Egbogu lamented on the insincerity of the government on the payment of inducement allowance. His words: “Recall when we went on strike, they promised to pay April, May and June in the first instance and July, August September in the second instance pending when the COVID-19 would abate, then they will now determine final hazard allowance for doctors.

“Subsequently, after paying the first two months, April and May, they stopped and we weren’t happy with that. As we speak now, June has not even been paid that was one of the reasons we gave them the 21days ultimatum, which would end on August 17.


“Also, look at the Primary Health Care (PHC), they are meant to have a doctor, but very few PHC are functional. Nobody is seeing the role of the Local Government. They do not have any impact at all. I do not even know what the Local Government chairmen are doing as regards health. I cannot see any project but that are being given money. The state too, they do not pay much attention expect few.

“Look at the COVID-19 inducement allowance FG encouraged to pay as I speak now only Nasarawa and Enugu has paid. How are doctors to be motivated? The government does not want to take health serious and COVID-19 has shown us that health affects everything. At the peak of COVID-19, everything was grounded that was to show you how important health is; yet the government does not want to take it seriously. Health should be properly funded. Good leaders should also be elected. With what I have seen so far, we have not learnt anything at all,” he stated.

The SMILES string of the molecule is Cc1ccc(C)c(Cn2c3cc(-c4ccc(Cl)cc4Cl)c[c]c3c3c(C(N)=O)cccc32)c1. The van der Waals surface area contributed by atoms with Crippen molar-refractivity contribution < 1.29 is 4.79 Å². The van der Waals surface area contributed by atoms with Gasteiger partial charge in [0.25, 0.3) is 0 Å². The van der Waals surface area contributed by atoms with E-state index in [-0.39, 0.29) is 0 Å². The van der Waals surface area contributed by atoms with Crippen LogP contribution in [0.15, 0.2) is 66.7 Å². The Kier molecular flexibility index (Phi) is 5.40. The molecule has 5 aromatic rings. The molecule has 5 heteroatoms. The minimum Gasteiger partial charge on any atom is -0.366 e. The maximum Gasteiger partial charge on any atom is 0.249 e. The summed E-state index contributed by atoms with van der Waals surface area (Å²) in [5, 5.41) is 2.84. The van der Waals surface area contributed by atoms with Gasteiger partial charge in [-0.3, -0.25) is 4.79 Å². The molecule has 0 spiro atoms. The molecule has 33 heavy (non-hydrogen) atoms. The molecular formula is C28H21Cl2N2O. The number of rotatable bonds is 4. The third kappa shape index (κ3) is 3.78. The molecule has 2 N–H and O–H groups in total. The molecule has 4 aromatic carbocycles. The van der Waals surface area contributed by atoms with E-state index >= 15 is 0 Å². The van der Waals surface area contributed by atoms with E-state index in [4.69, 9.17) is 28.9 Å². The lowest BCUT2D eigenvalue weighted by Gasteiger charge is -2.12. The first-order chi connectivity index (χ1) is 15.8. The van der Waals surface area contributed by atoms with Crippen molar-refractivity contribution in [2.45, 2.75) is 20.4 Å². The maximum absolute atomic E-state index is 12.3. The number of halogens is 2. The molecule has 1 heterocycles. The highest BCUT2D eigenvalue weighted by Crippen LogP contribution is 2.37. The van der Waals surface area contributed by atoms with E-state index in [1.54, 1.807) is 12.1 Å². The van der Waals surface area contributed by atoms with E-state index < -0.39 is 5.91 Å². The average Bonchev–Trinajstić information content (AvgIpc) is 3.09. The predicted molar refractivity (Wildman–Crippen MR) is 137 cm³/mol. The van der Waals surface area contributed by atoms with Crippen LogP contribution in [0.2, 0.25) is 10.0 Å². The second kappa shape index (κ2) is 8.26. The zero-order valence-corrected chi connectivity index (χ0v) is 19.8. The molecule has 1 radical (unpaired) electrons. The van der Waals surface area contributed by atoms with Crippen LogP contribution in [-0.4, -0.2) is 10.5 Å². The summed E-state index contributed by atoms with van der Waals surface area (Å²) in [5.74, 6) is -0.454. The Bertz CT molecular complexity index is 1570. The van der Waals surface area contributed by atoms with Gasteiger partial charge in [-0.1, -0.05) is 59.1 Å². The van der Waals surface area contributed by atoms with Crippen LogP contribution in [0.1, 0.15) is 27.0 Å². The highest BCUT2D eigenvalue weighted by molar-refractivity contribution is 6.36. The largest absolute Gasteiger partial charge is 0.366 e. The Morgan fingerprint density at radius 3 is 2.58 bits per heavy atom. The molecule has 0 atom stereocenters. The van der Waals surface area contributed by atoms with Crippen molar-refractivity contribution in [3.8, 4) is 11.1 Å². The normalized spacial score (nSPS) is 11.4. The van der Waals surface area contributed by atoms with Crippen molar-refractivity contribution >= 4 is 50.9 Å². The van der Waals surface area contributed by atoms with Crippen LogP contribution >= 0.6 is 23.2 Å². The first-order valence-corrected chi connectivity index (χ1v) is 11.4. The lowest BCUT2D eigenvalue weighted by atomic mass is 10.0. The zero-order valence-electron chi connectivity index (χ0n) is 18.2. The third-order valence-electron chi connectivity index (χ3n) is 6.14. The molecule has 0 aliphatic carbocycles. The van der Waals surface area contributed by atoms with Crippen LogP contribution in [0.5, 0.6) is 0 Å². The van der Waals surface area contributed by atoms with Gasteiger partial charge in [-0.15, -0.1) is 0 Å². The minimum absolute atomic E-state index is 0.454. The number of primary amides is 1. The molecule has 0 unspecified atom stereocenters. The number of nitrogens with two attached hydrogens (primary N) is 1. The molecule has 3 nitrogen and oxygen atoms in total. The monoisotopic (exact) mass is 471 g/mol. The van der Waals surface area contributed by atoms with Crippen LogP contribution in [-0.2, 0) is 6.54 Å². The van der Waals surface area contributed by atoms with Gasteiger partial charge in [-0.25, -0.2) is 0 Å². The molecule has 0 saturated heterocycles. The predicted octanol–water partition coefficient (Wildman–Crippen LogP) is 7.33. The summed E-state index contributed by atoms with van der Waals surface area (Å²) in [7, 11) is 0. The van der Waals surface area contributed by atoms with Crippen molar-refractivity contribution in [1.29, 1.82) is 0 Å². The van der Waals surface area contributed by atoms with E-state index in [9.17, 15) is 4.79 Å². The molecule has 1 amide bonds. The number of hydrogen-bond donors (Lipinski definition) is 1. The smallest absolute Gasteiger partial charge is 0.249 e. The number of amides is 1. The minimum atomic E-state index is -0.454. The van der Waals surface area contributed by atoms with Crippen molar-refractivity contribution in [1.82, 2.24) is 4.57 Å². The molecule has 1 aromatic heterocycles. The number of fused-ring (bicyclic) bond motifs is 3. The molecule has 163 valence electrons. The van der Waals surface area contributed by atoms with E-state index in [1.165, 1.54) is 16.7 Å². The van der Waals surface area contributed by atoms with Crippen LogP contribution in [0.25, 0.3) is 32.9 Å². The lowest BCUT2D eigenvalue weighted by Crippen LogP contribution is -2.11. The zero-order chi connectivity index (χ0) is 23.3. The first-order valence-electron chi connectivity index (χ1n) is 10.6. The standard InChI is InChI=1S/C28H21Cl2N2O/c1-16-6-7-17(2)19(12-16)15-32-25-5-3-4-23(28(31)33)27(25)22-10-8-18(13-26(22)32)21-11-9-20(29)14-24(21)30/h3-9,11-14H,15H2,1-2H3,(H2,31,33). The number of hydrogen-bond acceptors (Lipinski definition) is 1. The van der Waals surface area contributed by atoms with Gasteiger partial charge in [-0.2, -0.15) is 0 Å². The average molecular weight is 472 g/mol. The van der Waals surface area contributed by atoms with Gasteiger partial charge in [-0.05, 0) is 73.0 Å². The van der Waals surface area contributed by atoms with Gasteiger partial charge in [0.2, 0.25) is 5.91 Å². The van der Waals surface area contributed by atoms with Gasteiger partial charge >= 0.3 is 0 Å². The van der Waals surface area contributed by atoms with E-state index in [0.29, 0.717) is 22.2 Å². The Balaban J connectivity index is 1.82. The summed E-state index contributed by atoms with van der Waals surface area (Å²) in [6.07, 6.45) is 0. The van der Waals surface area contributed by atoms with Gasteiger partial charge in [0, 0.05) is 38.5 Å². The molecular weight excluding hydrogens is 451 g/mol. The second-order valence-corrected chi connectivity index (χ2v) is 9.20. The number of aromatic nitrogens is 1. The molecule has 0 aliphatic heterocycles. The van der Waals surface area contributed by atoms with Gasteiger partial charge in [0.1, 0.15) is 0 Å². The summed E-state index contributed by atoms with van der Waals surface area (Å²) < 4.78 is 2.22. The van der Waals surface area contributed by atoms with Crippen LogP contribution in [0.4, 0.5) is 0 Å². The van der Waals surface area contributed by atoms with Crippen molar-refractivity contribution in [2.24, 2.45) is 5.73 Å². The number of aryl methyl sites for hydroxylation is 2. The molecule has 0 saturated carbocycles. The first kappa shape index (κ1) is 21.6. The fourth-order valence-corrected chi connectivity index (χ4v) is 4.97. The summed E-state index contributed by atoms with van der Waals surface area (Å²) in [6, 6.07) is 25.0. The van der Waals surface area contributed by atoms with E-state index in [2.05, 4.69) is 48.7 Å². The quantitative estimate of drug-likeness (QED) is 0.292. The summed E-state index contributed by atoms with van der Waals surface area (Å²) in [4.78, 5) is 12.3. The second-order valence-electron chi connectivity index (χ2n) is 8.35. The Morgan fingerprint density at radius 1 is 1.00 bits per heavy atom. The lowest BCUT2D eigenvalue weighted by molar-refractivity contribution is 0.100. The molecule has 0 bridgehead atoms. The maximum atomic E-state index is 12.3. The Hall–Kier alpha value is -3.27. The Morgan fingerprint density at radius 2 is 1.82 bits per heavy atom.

Among other issues the doctors are protesting for include: inadequate Personal Protective Equipment (PPE), poor remuneration, shortage of doctors, lack of adequate infrastructure, consumables and non-payment of life insurance for the doctors.


He also advocated for the revitalisation of the primary healthcare centres across the nation for easy access to healthcare.

Similarly, a former, Chief Medical Director, Lagos University Teaching Hospital (LUTH) and a Consultant Public Health Physician Prof Akin Osibogun said that staff welfare and work environment are major reasons for strike action across the country.

The public health expert explained that workers are not satisfied if the work environment is not conducive and also if their take home do not take them home.

He maintained that is paramount for the doctors to get professional satisfaction to be able to perform optimally.

Osibogu continued: “To address the issue, the government has to explore a different mechanism to improve the work environment. If we pull more resources in the health sector through mandatory health insurance, even if every Nigeria pay N2000 per month that would be additional fund and then once they pay we guarantee them access to care. Right now we cannot guarantee them access to health service that is what we mean by the universal health care coverage. If we can ensure that, there would be more funds to be able to improve in the infrastructure, equipment and therefore improve on the work climate and more likely, give the workers’ job satisfaction.”